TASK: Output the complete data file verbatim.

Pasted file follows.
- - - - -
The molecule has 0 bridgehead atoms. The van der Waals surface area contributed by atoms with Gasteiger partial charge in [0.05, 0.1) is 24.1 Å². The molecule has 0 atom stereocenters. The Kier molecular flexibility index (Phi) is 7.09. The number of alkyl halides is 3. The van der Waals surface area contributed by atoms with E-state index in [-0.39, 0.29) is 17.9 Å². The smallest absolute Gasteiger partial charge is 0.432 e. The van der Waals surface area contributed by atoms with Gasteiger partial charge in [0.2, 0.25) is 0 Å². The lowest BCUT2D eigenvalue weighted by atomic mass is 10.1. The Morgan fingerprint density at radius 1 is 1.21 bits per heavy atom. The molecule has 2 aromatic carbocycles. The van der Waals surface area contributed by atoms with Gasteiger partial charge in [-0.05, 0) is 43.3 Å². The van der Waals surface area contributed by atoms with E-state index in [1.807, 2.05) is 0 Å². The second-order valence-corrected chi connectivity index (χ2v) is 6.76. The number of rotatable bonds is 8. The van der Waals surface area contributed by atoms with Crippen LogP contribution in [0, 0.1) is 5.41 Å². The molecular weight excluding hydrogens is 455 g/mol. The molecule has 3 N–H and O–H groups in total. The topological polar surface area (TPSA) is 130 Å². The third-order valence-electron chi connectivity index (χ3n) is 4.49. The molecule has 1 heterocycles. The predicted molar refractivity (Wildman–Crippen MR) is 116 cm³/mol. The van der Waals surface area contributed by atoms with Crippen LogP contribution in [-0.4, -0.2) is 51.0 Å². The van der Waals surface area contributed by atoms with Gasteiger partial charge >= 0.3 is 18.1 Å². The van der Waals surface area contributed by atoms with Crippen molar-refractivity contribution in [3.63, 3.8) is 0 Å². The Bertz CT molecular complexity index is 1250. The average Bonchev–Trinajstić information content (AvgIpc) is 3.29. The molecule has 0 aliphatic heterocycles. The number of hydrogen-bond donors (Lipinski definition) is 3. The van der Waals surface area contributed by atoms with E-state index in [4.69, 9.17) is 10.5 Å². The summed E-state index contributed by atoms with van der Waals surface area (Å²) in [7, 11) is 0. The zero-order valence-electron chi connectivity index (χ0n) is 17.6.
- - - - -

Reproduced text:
The molecule has 0 bridgehead atoms. The van der Waals surface area contributed by atoms with Gasteiger partial charge in [0.05, 0.1) is 24.1 Å². The molecule has 0 atom stereocenters. The Kier molecular flexibility index (Phi) is 7.09. The number of alkyl halides is 3. The van der Waals surface area contributed by atoms with E-state index in [-0.39, 0.29) is 17.9 Å². The smallest absolute Gasteiger partial charge is 0.432 e. The van der Waals surface area contributed by atoms with Gasteiger partial charge in [0.2, 0.25) is 0 Å². The lowest BCUT2D eigenvalue weighted by atomic mass is 10.1. The Morgan fingerprint density at radius 1 is 1.21 bits per heavy atom. The molecule has 2 aromatic carbocycles. The van der Waals surface area contributed by atoms with Gasteiger partial charge in [-0.05, 0) is 43.3 Å². The van der Waals surface area contributed by atoms with E-state index in [1.807, 2.05) is 0 Å². The second-order valence-corrected chi connectivity index (χ2v) is 6.76. The number of rotatable bonds is 8. The van der Waals surface area contributed by atoms with Crippen LogP contribution in [0, 0.1) is 5.41 Å². The molecular weight excluding hydrogens is 455 g/mol. The molecule has 3 N–H and O–H groups in total. The topological polar surface area (TPSA) is 130 Å². The third-order valence-electron chi connectivity index (χ3n) is 4.49. The molecule has 1 heterocycles. The predicted molar refractivity (Wildman–Crippen MR) is 116 cm³/mol. The van der Waals surface area contributed by atoms with Crippen LogP contribution in [-0.4, -0.2) is 51.0 Å². The van der Waals surface area contributed by atoms with Gasteiger partial charge >= 0.3 is 18.1 Å². The van der Waals surface area contributed by atoms with Crippen molar-refractivity contribution in [3.63, 3.8) is 0 Å². The Bertz CT molecular complexity index is 1250. The average Bonchev–Trinajstić information content (AvgIpc) is 3.29. The molecule has 0 aliphatic heterocycles. The number of hydrogen-bond donors (Lipinski definition) is 3. The van der Waals surface area contributed by atoms with E-state index in [4.69, 9.17) is 10.5 Å². The summed E-state index contributed by atoms with van der Waals surface area (Å²) in [7, 11) is 0. The zero-order valence-electron chi connectivity index (χ0n) is 17.6.